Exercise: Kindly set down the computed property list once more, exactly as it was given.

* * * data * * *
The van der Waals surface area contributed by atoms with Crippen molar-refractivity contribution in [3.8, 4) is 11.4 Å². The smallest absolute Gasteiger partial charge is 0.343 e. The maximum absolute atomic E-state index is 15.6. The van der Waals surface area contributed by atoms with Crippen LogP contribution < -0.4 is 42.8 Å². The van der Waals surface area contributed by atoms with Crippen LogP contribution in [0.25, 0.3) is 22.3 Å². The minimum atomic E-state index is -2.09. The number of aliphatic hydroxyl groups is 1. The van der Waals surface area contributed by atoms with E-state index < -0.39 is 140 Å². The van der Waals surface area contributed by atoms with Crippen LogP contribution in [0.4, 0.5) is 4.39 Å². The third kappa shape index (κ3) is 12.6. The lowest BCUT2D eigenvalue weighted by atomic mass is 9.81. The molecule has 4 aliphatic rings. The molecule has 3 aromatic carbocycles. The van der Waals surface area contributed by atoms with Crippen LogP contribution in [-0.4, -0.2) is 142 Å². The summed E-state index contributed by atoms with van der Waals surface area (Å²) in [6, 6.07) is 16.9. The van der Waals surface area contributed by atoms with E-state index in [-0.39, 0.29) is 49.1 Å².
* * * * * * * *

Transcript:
The van der Waals surface area contributed by atoms with Crippen molar-refractivity contribution in [3.8, 4) is 11.4 Å². The smallest absolute Gasteiger partial charge is 0.343 e. The maximum absolute atomic E-state index is 15.6. The van der Waals surface area contributed by atoms with Crippen LogP contribution < -0.4 is 42.8 Å². The van der Waals surface area contributed by atoms with Crippen LogP contribution in [0.25, 0.3) is 22.3 Å². The minimum atomic E-state index is -2.09. The number of aliphatic hydroxyl groups is 1. The van der Waals surface area contributed by atoms with E-state index < -0.39 is 140 Å². The van der Waals surface area contributed by atoms with Crippen LogP contribution in [0.4, 0.5) is 4.39 Å². The third kappa shape index (κ3) is 12.6. The lowest BCUT2D eigenvalue weighted by atomic mass is 9.81. The molecule has 4 aliphatic rings. The molecule has 3 aromatic carbocycles. The van der Waals surface area contributed by atoms with Crippen LogP contribution in [-0.4, -0.2) is 142 Å². The summed E-state index contributed by atoms with van der Waals surface area (Å²) in [6, 6.07) is 16.9. The van der Waals surface area contributed by atoms with E-state index in [-0.39, 0.29) is 49.1 Å².